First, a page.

sticks and stones
By, and republished with the permission of: Ian Connor Bifferato, Esquire, of Bifferato Bifferatto & Gentilotti, as published in, In Re (The Journal of the Delaware State Bar Association) Volume 26, No. 5, December 2002
It seems like the general public’s fixation with lawyer bashing goes back almost as far the beginnings of our honorable profession. How many times have you been assailed with William Shakespear’s most mis-quoted line from King Henry VI (“The first thing we do, let's kill all the lawyers”) by some misguided guest at a social gathering? Some lawyers are probably tempted to respond by saying “most educated people know that Dick the Butcher’s line from that play comes from a discussion among rebels about how they would have overthrown the government and made themselves lords.” In the end though, most of us come to the conclusion that the irony of that retort would likely be lost in the ensuing discussion, and we simply let the comment slide.
Most Americans have heard the sensationalized story of the lady who received a jury award of 2.9 million dollars after she spilled hot coffee in her lap. When retold completely out of context, that story is generally predicated with some statement along the lines of “the problem with America today is . . ..” I did not even know the real story of Stella Liebeck of New Mexico until relatively recently. Apparently in 1992, Ms. Liebeck, then seventy-nine years old, purchased a small cup of coffee at a McDonald’s drive through. She parked and placed the coffee cup between her knees to remove the lid when the contents of the cup spilled into lap causing third degree burns over 6% of her body, including her inner thighs, pertineum, buttocks, groin and genitals. She was hospitalized for eight days where she underwent skin graft and debridement treatments.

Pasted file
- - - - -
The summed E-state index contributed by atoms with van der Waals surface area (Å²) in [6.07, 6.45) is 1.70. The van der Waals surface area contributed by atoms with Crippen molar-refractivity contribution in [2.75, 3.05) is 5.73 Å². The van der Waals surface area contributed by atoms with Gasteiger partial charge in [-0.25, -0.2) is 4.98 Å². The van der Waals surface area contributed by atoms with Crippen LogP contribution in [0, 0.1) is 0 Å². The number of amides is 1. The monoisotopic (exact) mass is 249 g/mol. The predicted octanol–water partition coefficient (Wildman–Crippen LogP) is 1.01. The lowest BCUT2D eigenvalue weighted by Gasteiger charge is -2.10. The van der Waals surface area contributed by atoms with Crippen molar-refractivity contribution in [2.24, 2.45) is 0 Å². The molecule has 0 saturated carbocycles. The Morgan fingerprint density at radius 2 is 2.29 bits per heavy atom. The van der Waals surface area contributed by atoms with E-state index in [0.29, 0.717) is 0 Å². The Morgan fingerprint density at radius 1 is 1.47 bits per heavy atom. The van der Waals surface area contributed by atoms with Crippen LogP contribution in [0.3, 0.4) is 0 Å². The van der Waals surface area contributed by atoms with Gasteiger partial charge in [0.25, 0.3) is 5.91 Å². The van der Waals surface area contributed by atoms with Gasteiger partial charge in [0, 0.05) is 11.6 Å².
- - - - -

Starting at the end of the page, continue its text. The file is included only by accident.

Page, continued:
At trial, evidence was presented that McDonald’s company policy required their coffee to be served at 180-190 degrees, just short of boiling, and that in the ten years prior to Ms. Liebeck’s 1992 accident, McDonald’s received at least 700 complaints per week of burns from their coffee. A McDonald’s executive testified at trial that McDonald’s was aware of the danger of serious burns from their coffee, but that they decided not to warn customers or change their stated policy regarding the temperature at which their coffee was served. Ms. Liebeck tried to resolve her claims against McDonald’s prior to retaining counsel for $20,000, probably to help defray her medical expenses. Jurors who were interviewed following the trial claimed that it was the seriousness of Ms. Liebeck’s injuries coupled with the callous attitude of McDonald’s that resulted in their verdict. What about that verdict? The $200,000 in compensatory damages awarded to Ms. Liebeck was reduced to $160,000 based upon a finding of 20% comparative negligence and the 2.7 million in punitive damages, which was apparently based on the company-wide revenue from two days sales of coffee, was reduced by the trial judge to $480,000. Take from these facts what you will, but it doesn’t seem to me to be evidence of a legal system run awry.